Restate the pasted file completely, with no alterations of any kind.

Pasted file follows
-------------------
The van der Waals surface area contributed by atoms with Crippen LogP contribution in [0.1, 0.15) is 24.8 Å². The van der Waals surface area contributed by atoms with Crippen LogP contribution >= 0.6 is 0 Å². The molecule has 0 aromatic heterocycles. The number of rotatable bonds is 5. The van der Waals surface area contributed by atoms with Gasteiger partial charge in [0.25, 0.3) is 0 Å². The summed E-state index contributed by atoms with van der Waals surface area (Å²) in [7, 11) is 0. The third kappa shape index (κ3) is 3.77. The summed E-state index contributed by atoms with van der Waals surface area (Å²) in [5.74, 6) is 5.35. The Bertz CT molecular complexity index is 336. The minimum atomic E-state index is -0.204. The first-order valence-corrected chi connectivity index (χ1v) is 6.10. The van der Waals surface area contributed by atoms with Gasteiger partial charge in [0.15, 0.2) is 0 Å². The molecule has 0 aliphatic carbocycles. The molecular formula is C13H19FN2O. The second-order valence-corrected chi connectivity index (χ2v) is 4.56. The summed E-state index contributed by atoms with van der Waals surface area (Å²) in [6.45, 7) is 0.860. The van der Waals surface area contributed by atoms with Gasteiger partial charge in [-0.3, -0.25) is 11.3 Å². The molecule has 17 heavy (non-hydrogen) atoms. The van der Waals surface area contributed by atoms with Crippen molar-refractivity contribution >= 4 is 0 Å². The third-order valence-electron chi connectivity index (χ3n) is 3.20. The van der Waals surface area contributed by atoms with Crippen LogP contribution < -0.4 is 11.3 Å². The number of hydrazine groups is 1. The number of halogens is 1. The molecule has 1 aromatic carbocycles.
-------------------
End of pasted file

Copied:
The van der Waals surface area contributed by atoms with Crippen LogP contribution in [0.1, 0.15) is 24.8 Å². The van der Waals surface area contributed by atoms with Crippen LogP contribution >= 0.6 is 0 Å². The molecule has 0 aromatic heterocycles. The number of rotatable bonds is 5. The van der Waals surface area contributed by atoms with Gasteiger partial charge in [0.25, 0.3) is 0 Å². The summed E-state index contributed by atoms with van der Waals surface area (Å²) in [7, 11) is 0. The third kappa shape index (κ3) is 3.77. The summed E-state index contributed by atoms with van der Waals surface area (Å²) in [5.74, 6) is 5.35. The Bertz CT molecular complexity index is 336. The minimum atomic E-state index is -0.204. The first-order valence-corrected chi connectivity index (χ1v) is 6.10. The van der Waals surface area contributed by atoms with Gasteiger partial charge in [0.15, 0.2) is 0 Å². The molecule has 0 aliphatic carbocycles. The molecular formula is C13H19FN2O. The second-order valence-corrected chi connectivity index (χ2v) is 4.56. The summed E-state index contributed by atoms with van der Waals surface area (Å²) in [6.45, 7) is 0.860. The van der Waals surface area contributed by atoms with Gasteiger partial charge in [-0.3, -0.25) is 11.3 Å². The molecule has 17 heavy (non-hydrogen) atoms. The van der Waals surface area contributed by atoms with Crippen molar-refractivity contribution >= 4 is 0 Å². The third-order valence-electron chi connectivity index (χ3n) is 3.20. The van der Waals surface area contributed by atoms with Crippen LogP contribution < -0.4 is 11.3 Å². The number of hydrazine groups is 1. The number of halogens is 1. The molecule has 1 aromatic carbocycles.